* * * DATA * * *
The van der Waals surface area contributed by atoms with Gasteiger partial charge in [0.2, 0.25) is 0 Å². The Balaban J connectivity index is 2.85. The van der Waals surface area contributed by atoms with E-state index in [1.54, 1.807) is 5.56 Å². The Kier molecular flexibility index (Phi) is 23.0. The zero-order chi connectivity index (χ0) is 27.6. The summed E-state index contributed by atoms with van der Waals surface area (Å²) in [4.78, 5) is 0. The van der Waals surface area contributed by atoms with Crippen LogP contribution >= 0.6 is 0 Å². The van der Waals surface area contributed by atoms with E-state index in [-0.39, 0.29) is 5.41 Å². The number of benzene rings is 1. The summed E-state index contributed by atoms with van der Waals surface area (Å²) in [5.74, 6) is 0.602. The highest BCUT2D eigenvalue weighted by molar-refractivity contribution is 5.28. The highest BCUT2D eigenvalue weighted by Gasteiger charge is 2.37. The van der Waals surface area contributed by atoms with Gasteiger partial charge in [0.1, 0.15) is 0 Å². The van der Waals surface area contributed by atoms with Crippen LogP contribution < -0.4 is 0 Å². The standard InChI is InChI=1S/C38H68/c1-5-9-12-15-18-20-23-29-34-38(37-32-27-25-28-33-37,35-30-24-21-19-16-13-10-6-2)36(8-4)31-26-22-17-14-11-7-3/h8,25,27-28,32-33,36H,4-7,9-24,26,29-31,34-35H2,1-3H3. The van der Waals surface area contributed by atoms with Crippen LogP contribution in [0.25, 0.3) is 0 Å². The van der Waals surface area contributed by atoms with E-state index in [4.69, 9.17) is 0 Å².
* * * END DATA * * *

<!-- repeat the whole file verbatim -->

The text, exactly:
The van der Waals surface area contributed by atoms with Gasteiger partial charge in [0.2, 0.25) is 0 Å². The Balaban J connectivity index is 2.85. The van der Waals surface area contributed by atoms with E-state index in [1.54, 1.807) is 5.56 Å². The Kier molecular flexibility index (Phi) is 23.0. The zero-order chi connectivity index (χ0) is 27.6. The summed E-state index contributed by atoms with van der Waals surface area (Å²) in [4.78, 5) is 0. The van der Waals surface area contributed by atoms with Crippen LogP contribution >= 0.6 is 0 Å². The van der Waals surface area contributed by atoms with E-state index in [-0.39, 0.29) is 5.41 Å². The number of benzene rings is 1. The summed E-state index contributed by atoms with van der Waals surface area (Å²) in [5.74, 6) is 0.602. The highest BCUT2D eigenvalue weighted by molar-refractivity contribution is 5.28. The highest BCUT2D eigenvalue weighted by Gasteiger charge is 2.37. The van der Waals surface area contributed by atoms with Gasteiger partial charge in [0.1, 0.15) is 0 Å². The van der Waals surface area contributed by atoms with Crippen LogP contribution < -0.4 is 0 Å². The standard InChI is InChI=1S/C38H68/c1-5-9-12-15-18-20-23-29-34-38(37-32-27-25-28-33-37,35-30-24-21-19-16-13-10-6-2)36(8-4)31-26-22-17-14-11-7-3/h8,25,27-28,32-33,36H,4-7,9-24,26,29-31,34-35H2,1-3H3. The van der Waals surface area contributed by atoms with Crippen LogP contribution in [0.25, 0.3) is 0 Å². The van der Waals surface area contributed by atoms with E-state index in [4.69, 9.17) is 0 Å².